But there is a curious relationship between Frankenstein and Dracula that goes beyond black and white horror movies. They basically were created in the same place at the same time.
The story of how Mary Shelley came to write the Frankenstein story is pretty well known. She and her lover (and later husband), the great Romantic poet Percy Shelley, were visiting the villa of another great Romantic poet, Lord Byron, in Switzerland in the rainy summer of 1816. One dark and stormy night, Byron challenged them all to write a ghost story, and the first version of Frankenstein was Mary’s contribution.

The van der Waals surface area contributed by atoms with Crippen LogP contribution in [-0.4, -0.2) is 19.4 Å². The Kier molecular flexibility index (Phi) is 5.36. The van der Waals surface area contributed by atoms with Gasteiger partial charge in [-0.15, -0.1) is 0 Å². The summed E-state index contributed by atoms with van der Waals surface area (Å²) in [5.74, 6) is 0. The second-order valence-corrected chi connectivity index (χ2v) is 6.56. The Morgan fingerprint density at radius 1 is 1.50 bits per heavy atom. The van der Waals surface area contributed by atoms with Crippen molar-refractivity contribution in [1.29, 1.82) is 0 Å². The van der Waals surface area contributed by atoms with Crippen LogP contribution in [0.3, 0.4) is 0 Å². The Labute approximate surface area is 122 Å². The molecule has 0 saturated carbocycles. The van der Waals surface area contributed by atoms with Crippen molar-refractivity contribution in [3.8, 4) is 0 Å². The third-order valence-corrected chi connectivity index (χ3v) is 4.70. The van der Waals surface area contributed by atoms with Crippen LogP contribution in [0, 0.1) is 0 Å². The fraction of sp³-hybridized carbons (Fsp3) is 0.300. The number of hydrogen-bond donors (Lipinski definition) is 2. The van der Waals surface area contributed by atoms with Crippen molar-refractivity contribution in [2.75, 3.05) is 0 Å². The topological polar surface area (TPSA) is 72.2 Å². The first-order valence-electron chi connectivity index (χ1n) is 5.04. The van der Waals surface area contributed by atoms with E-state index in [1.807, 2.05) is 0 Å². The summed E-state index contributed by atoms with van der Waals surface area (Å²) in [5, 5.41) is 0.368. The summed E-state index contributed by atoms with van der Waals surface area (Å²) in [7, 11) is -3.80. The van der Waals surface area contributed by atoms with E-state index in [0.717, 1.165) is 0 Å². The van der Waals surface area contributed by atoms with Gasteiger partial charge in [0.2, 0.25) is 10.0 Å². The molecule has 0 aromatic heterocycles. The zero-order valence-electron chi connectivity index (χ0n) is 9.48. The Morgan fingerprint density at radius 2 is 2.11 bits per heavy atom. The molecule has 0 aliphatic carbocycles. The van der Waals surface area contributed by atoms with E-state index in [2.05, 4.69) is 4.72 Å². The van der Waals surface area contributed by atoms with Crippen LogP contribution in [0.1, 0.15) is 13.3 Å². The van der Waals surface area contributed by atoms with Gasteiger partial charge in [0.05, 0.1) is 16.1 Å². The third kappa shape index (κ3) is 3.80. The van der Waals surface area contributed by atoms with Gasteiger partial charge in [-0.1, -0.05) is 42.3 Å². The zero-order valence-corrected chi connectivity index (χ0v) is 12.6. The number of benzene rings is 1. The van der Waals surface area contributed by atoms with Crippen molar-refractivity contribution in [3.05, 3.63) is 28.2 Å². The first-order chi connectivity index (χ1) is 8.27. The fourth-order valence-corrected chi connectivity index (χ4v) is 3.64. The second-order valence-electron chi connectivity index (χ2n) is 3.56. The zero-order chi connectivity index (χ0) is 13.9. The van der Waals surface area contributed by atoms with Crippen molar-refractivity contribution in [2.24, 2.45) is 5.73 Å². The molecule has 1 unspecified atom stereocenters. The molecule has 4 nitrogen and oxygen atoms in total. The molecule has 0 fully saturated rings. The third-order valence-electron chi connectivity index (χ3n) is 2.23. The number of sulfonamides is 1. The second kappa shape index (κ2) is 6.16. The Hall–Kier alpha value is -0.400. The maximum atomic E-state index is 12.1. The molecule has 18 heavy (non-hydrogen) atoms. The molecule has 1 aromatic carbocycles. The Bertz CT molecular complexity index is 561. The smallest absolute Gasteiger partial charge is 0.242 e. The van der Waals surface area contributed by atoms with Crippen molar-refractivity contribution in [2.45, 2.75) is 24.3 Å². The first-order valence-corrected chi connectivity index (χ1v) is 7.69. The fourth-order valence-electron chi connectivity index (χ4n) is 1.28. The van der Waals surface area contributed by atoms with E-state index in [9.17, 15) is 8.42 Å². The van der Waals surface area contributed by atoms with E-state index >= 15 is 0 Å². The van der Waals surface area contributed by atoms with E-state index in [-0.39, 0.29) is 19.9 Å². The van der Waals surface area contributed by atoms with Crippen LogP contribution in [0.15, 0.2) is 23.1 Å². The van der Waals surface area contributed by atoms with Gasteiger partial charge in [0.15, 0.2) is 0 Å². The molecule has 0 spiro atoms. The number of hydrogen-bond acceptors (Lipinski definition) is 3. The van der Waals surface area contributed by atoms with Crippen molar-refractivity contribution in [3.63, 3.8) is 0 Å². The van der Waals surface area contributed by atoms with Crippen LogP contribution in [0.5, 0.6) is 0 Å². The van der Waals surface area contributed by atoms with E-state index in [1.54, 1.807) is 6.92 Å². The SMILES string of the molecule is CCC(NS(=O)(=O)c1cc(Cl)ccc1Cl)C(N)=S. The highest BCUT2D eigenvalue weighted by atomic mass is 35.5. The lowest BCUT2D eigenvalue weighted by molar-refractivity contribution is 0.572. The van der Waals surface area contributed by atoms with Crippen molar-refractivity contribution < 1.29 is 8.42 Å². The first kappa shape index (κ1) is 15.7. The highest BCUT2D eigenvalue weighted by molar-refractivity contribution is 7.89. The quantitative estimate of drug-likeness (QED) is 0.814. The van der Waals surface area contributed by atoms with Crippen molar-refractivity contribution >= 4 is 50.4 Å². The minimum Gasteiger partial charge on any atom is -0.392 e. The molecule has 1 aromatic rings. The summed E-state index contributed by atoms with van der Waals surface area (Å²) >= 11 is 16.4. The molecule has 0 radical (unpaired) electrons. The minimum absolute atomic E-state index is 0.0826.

But the familiar account leaves out one participant: John Polidori, a young doctor serving as Byron’s personal physician (and who reputedly had a crush on Mary Shelley.) In response to his own challenge, Byron wrote a fragment of a story that he quickly abandoned. Polidori got his permission to finish it, and he soon transformed it into a story called The Vampyre, which was published later that year.
It was the first vampire tale in English, and the first to place the vampire figure—a foreign aristocrat—in contemporary society. The Vampyre became a sensation in England, and over the years was much imitated in print and on the stage—including the 1897 novel by Bram Stoker called Dracula.